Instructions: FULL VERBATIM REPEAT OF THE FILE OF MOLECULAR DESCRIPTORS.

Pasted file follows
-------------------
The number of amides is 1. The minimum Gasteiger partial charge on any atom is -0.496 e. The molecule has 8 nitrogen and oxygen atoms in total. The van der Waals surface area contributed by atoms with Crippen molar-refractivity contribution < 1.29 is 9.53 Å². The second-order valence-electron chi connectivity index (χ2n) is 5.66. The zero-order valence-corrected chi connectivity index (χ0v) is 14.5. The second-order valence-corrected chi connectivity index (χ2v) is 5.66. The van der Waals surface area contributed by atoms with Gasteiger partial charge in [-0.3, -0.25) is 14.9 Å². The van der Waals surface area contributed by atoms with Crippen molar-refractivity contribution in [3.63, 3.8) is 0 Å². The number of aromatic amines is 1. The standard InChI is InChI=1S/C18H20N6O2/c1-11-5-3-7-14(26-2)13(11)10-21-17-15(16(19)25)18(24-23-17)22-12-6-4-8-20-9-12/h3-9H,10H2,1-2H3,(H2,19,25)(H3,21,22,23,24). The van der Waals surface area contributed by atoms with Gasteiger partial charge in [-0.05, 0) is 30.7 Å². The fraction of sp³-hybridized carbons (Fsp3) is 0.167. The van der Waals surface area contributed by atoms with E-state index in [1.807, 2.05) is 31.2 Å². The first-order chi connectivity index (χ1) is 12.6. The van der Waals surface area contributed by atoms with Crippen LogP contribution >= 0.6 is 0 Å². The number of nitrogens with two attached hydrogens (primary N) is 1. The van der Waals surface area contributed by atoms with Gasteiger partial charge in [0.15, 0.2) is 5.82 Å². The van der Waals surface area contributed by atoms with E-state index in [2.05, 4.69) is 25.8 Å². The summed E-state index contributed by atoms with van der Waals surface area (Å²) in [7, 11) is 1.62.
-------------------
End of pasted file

The number of amides is 1. The minimum Gasteiger partial charge on any atom is -0.496 e. The molecule has 8 nitrogen and oxygen atoms in total. The van der Waals surface area contributed by atoms with Crippen molar-refractivity contribution < 1.29 is 9.53 Å². The second-order valence-electron chi connectivity index (χ2n) is 5.66. The zero-order valence-corrected chi connectivity index (χ0v) is 14.5. The second-order valence-corrected chi connectivity index (χ2v) is 5.66. The van der Waals surface area contributed by atoms with Gasteiger partial charge in [-0.3, -0.25) is 14.9 Å². The van der Waals surface area contributed by atoms with Crippen molar-refractivity contribution in [3.63, 3.8) is 0 Å². The number of aromatic amines is 1. The standard InChI is InChI=1S/C18H20N6O2/c1-11-5-3-7-14(26-2)13(11)10-21-17-15(16(19)25)18(24-23-17)22-12-6-4-8-20-9-12/h3-9H,10H2,1-2H3,(H2,19,25)(H3,21,22,23,24). The van der Waals surface area contributed by atoms with Gasteiger partial charge in [-0.05, 0) is 30.7 Å². The fraction of sp³-hybridized carbons (Fsp3) is 0.167. The van der Waals surface area contributed by atoms with E-state index in [1.807, 2.05) is 31.2 Å². The first-order chi connectivity index (χ1) is 12.6. The van der Waals surface area contributed by atoms with Crippen LogP contribution >= 0.6 is 0 Å². The number of nitrogens with two attached hydrogens (primary N) is 1. The van der Waals surface area contributed by atoms with Gasteiger partial charge in [0.15, 0.2) is 5.82 Å². The van der Waals surface area contributed by atoms with E-state index in [2.05, 4.69) is 25.8 Å². The summed E-state index contributed by atoms with van der Waals surface area (Å²) in [7, 11) is 1.62.